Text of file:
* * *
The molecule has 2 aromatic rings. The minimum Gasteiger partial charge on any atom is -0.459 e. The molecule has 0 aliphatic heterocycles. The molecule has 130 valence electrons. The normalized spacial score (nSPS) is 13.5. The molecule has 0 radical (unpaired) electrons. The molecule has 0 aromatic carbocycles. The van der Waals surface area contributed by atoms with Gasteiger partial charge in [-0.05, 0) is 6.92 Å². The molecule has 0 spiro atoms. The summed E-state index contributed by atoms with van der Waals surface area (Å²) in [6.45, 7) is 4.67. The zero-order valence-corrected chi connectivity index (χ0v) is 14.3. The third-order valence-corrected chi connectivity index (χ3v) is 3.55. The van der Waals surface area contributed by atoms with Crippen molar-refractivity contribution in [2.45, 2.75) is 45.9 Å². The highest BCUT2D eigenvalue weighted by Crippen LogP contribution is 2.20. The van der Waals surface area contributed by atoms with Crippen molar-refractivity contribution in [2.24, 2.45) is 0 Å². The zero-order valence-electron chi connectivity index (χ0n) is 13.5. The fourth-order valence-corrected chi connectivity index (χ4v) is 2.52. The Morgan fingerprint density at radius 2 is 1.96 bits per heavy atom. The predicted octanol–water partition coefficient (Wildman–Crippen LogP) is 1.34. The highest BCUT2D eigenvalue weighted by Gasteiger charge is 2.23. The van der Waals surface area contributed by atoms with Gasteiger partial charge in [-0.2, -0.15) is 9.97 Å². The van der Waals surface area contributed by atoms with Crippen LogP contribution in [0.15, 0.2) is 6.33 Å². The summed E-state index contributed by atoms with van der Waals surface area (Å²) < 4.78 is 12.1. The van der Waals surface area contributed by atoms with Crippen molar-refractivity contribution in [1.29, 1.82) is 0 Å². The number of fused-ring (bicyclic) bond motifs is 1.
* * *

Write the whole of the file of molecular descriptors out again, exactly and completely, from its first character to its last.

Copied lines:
The molecule has 2 aromatic rings. The minimum Gasteiger partial charge on any atom is -0.459 e. The molecule has 0 aliphatic heterocycles. The molecule has 130 valence electrons. The normalized spacial score (nSPS) is 13.5. The molecule has 0 radical (unpaired) electrons. The molecule has 0 aromatic carbocycles. The van der Waals surface area contributed by atoms with Gasteiger partial charge in [-0.05, 0) is 6.92 Å². The molecule has 0 spiro atoms. The summed E-state index contributed by atoms with van der Waals surface area (Å²) in [6.45, 7) is 4.67. The zero-order valence-corrected chi connectivity index (χ0v) is 14.3. The third-order valence-corrected chi connectivity index (χ3v) is 3.55. The van der Waals surface area contributed by atoms with Crippen molar-refractivity contribution in [2.45, 2.75) is 45.9 Å². The highest BCUT2D eigenvalue weighted by Crippen LogP contribution is 2.20. The van der Waals surface area contributed by atoms with Crippen molar-refractivity contribution in [2.24, 2.45) is 0 Å². The zero-order valence-electron chi connectivity index (χ0n) is 13.5. The fourth-order valence-corrected chi connectivity index (χ4v) is 2.52. The Morgan fingerprint density at radius 2 is 1.96 bits per heavy atom. The predicted octanol–water partition coefficient (Wildman–Crippen LogP) is 1.34. The highest BCUT2D eigenvalue weighted by Gasteiger charge is 2.23. The van der Waals surface area contributed by atoms with Gasteiger partial charge in [-0.2, -0.15) is 9.97 Å². The van der Waals surface area contributed by atoms with Crippen LogP contribution in [0.15, 0.2) is 6.33 Å². The summed E-state index contributed by atoms with van der Waals surface area (Å²) < 4.78 is 12.1. The van der Waals surface area contributed by atoms with Crippen molar-refractivity contribution in [1.29, 1.82) is 0 Å². The number of fused-ring (bicyclic) bond motifs is 1.